Return to Transcripts main page

CNN 10

Home Buying Challenges; Farming Alternatives and What It Could Mean for The Future of Agriculture. Aired 4-4:10a ET

Aired October 23, 2023 - 04:00   ET


COY WIRE, CNN 10 ANCHOR: Hello, sunshine. I`m Coy Wire. Welcome to CNN 10. Happy motivation Monday to you. Remember that there`s no such thing as

overnight success, the best musicians, artists, athletes, doctors, you name it, they become great only after years of study and practice. So as you

pursue your greatness, remember the story of the Chinese bamboo. It`s a seed that remains underground for four years, with nothing peek up above

the surface until in the fifth year, after being watered regularly, it`s now strong and suddenly it shoots up growing 90 feet tall in just five

weeks. Let`s keep growing y`all.

We`re going to start today with news about the housing market. It might not be the best time for prospective home buyers to get a loan, to buy a home.

That`s because mortgage rates are nearing 8%. A mortgage rate is the percentage of interest that is charged on a home loan. Let`s break it down

by the numbers.

For an 8% interest rate on say, a 30-year loan of a hundred thousand dollars the total amount you`d pay over 30 years would be more than

$250,000. Interest rates changed with economic conditions. Prices have climbed for the past three months straight. And there were fewer homes on

the market in September than any September ever before. No wonder home sales just hit a 13-year low.

Unfortunately, prices are expected to stay high. Inventory is expected to stay low and rates could climb even higher. ICE Mortgage Technology says

that monthly mortgage payments on median priced homes are more than $2,500 up 91% from two years ago. And that housing is the least affordable it`s

been since 1984.

The last time home affordability was this tight interest rates were over 13% and the average home price was about three and a half times, the median

household income. We`ll keep you updated on the housing market right here on CNN 10.

Now pop quiz, hotshot. Ten second trivia, which of these weather patterns is a "warm phase" having weaker winds and warmer ocean water?

Nor`easter, El Nino, La Nina or Derecho?

El Nino, Spanish for the little boy is this irregular weather pattern that originates in the Pacific Ocean.

El Nino, a natural ocean and weather pattern in the tropical Pacific might shake things up for the U.S. this winter. It`s looking like some areas

might get a warmer, maybe wetter winter, but for those of us who love those snowy, wintery, wonderlands, don`t worry, though, we may be in for above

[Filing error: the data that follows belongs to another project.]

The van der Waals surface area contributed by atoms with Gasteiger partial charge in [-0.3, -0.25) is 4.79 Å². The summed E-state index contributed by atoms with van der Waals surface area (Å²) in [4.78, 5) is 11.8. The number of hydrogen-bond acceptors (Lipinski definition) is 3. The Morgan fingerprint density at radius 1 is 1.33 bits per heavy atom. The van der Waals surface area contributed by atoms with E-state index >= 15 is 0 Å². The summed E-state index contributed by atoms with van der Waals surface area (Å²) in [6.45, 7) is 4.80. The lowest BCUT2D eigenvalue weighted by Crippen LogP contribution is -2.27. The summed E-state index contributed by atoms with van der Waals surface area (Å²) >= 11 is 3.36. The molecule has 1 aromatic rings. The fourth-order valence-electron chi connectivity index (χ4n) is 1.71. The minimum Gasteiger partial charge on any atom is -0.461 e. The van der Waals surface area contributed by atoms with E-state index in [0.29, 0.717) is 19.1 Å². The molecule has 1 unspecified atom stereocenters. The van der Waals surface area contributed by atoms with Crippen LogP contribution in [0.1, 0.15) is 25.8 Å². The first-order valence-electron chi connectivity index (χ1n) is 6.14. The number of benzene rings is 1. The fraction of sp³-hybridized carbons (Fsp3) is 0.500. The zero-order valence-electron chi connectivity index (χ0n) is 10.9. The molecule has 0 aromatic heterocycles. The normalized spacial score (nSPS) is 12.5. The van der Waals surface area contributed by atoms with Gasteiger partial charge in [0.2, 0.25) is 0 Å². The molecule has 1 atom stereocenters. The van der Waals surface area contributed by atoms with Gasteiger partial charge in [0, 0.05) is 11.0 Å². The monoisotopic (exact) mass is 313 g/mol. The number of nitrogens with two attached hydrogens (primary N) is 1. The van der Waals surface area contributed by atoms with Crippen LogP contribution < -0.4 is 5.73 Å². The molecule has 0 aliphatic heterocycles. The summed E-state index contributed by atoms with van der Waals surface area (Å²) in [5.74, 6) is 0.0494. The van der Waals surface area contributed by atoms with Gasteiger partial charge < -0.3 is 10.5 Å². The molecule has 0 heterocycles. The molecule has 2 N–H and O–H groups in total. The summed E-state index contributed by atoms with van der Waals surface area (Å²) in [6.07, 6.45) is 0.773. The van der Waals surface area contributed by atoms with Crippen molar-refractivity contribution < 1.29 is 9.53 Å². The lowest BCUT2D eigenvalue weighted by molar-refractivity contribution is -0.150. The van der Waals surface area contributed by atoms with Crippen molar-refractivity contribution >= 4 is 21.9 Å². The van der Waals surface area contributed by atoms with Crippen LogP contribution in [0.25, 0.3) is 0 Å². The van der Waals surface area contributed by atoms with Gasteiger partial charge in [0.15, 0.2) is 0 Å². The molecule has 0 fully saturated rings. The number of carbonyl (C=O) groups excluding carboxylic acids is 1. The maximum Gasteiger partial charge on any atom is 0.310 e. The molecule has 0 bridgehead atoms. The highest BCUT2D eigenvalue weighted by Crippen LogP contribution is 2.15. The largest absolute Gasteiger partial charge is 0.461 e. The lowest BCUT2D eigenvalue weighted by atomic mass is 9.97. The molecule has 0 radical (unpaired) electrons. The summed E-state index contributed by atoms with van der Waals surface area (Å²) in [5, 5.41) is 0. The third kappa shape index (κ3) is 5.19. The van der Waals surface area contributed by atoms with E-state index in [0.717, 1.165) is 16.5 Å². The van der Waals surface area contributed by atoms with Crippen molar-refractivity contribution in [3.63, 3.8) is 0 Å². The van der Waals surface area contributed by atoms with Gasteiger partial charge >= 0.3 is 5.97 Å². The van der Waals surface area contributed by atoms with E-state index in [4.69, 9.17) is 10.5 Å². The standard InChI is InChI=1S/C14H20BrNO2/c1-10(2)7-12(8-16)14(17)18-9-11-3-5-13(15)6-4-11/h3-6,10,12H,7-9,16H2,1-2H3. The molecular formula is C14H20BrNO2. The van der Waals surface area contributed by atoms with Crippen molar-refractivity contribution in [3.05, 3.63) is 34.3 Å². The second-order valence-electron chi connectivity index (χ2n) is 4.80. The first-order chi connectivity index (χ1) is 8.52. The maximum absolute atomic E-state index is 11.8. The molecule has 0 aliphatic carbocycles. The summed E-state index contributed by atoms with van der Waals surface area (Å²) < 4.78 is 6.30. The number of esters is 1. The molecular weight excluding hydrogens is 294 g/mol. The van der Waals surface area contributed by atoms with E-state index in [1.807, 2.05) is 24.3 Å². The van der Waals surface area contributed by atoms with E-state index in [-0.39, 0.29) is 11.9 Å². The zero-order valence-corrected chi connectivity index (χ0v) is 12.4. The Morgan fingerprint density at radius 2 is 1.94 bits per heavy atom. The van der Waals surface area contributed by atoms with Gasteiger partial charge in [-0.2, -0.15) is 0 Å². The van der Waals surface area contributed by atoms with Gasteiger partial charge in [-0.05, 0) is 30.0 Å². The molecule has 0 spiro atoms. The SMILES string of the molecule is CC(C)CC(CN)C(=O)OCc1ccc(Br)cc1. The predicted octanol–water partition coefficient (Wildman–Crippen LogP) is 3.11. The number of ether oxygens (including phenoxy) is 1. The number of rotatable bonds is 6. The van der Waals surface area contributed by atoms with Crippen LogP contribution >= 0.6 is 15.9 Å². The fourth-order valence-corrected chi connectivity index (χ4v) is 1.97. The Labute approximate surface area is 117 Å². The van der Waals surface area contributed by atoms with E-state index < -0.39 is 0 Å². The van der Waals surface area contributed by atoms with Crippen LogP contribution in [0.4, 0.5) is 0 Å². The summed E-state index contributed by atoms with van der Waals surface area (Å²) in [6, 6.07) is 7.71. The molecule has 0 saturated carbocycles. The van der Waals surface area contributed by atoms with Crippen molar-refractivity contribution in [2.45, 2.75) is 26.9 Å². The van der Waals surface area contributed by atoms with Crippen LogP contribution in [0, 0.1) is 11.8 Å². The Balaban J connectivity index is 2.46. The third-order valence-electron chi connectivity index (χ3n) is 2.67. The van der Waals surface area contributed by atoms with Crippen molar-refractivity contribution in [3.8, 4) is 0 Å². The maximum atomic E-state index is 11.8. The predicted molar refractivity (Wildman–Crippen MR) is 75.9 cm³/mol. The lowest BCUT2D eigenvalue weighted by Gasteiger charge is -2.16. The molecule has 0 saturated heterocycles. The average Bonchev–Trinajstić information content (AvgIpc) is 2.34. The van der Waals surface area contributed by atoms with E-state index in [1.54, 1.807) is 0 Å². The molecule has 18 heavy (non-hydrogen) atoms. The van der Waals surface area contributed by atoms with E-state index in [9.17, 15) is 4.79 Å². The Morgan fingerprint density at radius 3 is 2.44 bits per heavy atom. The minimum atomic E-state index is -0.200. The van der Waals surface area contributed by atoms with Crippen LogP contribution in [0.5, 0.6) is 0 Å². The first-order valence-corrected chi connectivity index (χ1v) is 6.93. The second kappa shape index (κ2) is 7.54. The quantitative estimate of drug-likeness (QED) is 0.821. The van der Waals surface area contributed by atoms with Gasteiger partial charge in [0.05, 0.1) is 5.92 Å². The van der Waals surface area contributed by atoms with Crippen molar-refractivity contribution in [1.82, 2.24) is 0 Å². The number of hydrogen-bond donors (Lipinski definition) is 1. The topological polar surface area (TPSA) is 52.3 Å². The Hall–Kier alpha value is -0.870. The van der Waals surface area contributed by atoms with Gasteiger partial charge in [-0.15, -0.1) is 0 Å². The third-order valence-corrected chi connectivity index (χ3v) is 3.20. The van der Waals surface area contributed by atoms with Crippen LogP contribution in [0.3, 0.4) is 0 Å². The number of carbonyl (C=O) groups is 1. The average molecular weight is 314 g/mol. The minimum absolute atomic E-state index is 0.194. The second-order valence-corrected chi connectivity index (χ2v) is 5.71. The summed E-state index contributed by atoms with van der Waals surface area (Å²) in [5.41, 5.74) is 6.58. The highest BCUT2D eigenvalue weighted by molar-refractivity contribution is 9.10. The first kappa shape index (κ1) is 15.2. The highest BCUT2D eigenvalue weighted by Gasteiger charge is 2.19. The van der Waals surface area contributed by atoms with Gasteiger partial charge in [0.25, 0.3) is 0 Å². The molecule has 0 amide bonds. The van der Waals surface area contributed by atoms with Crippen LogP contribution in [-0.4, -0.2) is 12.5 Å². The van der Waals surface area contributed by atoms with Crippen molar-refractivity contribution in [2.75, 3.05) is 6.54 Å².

average temperatures this winter season, we`ll still get cold snaps. They just might not hit as often or hang around as long. More now from CNN`s

Karin Caifa.


KARIN CAIFA, CNN CORRESPONDENT: Winter will be wetter and warmer in parts of the U.S. Thanks to El Nino, a natural ocean and weather pattern in the

Tropical Pacific.

JON GOTTSCHAL, NOAA CLIMATE PREDICTION CENTER: What typically can happen when in those cases is that the U.S. and Alaska is impacted by much more

air of Pacific ocean origin, which is generally warmer.

CAIFA: That forecast, according to the National Oceanic and Atmospheric Administration or NOAA. But Jon Gottschal of NOAA`s Climate Prediction

Center says you should still unpack the winter coats.

GOTTSCHAL: There will be certainly periods of below normal temperatures. There`ll be those Arctic outbreaks. What we`re saying basically is more

that there may be less -- less of them and shorter duration potentially this year.

CAIFA: And the snow boots. El Nino brings the potential for more precipitation, especially in the Northeast where it could deliver two or

three major snowstorms. And above average precipitation as rain, snow, or icy mix that`s forecast from the Plains to the Southwest could be welcomed

after a summer of extreme drought.

GOTTSCHAL: Overall, it could be a very much a needed benefit relief for the drought conditions that are occurring in those areas.

CAIFA: Looking back on hallmarks of recent El Nino winters, the 2018, `19 season saw the wettest winter on record for the U.S. mainland, according to

NOAA, and a very strong El Nino during the 2015, `16 winter contributed to the warmest winter on record for the U.S. mainland land. In Washington, I`m

Karin Caifa.


WIRE: Next up, a method of farming that could potentially provide us with more nutritious crops while putting more money in farmer`s pockets. A lot

of big farms in the United States rely on pesticides to battle pesky weeds, bugs, and diseases that can ruin crops, but they`re not cheap. And maybe